Latest stories from i100
SPONSORED FEATURES
Career Services

Day In a Page

A
Independent Travel
Pompeii, Capri & the Bay of Naples
Seven Cities of Italy
Burgundy, the River Rhone & Provence
Prague, Budapest and Vienna
Lake Garda
Minoan Crete and Santorini
Prices correct as of 15 May 2015
The long walk west: they fled war in Syria, only to get held up in Hungary – now hundreds of refugees have set off on foot for Austria

They fled war in Syria...

...only to get stuck and sidetracked in Hungary
From The Prisoner to Mad Men, elaborate title sequences are one of the keys to a great TV series

Title sequences: From The Prisoner to Mad Men

Elaborate title sequences are one of the keys to a great TV series. But why does the art form have such a chequered history?
Giorgio Armani Beauty's fabric-inspired foundations: Get back to basics this autumn

Giorgio Armani Beauty's foundations

Sumptuous fabrics meet luscious cosmetics for this elegant look
From stowaways to Operation Stack: Life in a transcontinental lorry cab

Life from the inside of a trucker's cab

From stowaways to Operation Stack, it's a challenging time to be a trucker heading to and from the Continent
Kelis interview: The songwriter and sauce-maker on cooking for Pharrell and crying over potatoes

Kelis interview

The singer and sauce-maker on cooking for Pharrell
Refugee crisis: David Cameron lowered the flag for the dead king of Saudi Arabia - will he do the same honour for little Aylan Kurdi?

Cameron lowered the flag for the dead king of Saudi Arabia...

But will he do the same honour for little Aylan Kurdi, asks Robert Fisk
Our leaders lack courage in this refugee crisis. We are shamed by our European neighbours

Our leaders lack courage in this refugee crisis. We are shamed by our European neighbours

Humanity must be at the heart of politics, says Jeremy Corbyn
Joe Biden's 'tease tour': Could the US Vice-President be testing the water for a presidential run?

Joe Biden's 'tease tour'

Could the US Vice-President be testing the water for a presidential run?
Britain's 24-hour culture: With the 'leisured society' a distant dream we're working longer and less regular hours than ever

Britain's 24-hour culture

With the 'leisured society' a distant dream we're working longer and less regular hours than ever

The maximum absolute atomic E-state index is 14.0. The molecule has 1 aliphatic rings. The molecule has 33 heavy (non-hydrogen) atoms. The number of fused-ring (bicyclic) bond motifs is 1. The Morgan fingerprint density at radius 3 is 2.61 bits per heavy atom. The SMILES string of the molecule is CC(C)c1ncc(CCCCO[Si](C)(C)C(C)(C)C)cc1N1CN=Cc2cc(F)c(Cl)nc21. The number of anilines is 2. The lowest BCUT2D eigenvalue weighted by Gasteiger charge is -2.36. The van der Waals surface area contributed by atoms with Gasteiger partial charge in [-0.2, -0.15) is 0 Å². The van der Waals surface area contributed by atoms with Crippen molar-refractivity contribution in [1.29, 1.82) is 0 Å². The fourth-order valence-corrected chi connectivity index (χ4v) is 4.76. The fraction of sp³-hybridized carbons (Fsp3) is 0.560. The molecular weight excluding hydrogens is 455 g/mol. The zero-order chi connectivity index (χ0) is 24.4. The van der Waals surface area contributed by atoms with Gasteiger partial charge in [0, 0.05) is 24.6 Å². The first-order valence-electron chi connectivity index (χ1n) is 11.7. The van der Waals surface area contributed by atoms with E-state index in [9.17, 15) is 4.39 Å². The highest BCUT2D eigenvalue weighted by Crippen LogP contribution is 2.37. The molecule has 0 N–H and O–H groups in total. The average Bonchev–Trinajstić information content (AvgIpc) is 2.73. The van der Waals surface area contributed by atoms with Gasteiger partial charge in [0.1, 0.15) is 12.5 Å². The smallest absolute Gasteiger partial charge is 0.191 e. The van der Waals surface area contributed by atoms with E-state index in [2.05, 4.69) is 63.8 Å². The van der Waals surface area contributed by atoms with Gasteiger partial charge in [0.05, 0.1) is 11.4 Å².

Diplomacy board game: Treachery is the way to win - which makes it just like the real thing

The addictive nature of Diplomacy

Bullying, betrayal, aggression – it may be just a board game, but the family that plays Diplomacy may never look at each other in the same way again
Lady Chatterley's Lover: Racy underwear for fans of DH Lawrence's equally racy tome

Fashion: Ooh, Lady Chatterley!

Take inspiration from DH Lawrence's racy tome with equally racy underwear
8 best children's clocks

Tick-tock: 8 best children's clocks

Whether you’re teaching them to tell the time or putting the finishing touches to a nursery, there’s a ticker for that
Charlie Austin: Queens Park Rangers striker says ‘If the move is not right, I’m not going’

Charlie Austin: ‘If the move is not right, I’m not going’

After hitting 18 goals in the Premier League last season, the QPR striker was the great non-deal of transfer deadline day. But he says he'd preferred another shot at promotion
Isis profits from destruction of antiquities by selling relics to dealers - and then blowing up the buildings they come from to conceal the evidence of looting

How Isis profits from destruction of antiquities

Robert Fisk on the terrorist group's manipulation of the market to increase the price of artefacts
Labour leadership: Andy Burnham urges Jeremy Corbyn voters to think again in last-minute plea

'If we lose touch we’ll end up with two decades of the Tories'

In an exclusive interview, Andy Burnham urges Jeremy Corbyn voters to think again in last-minute plea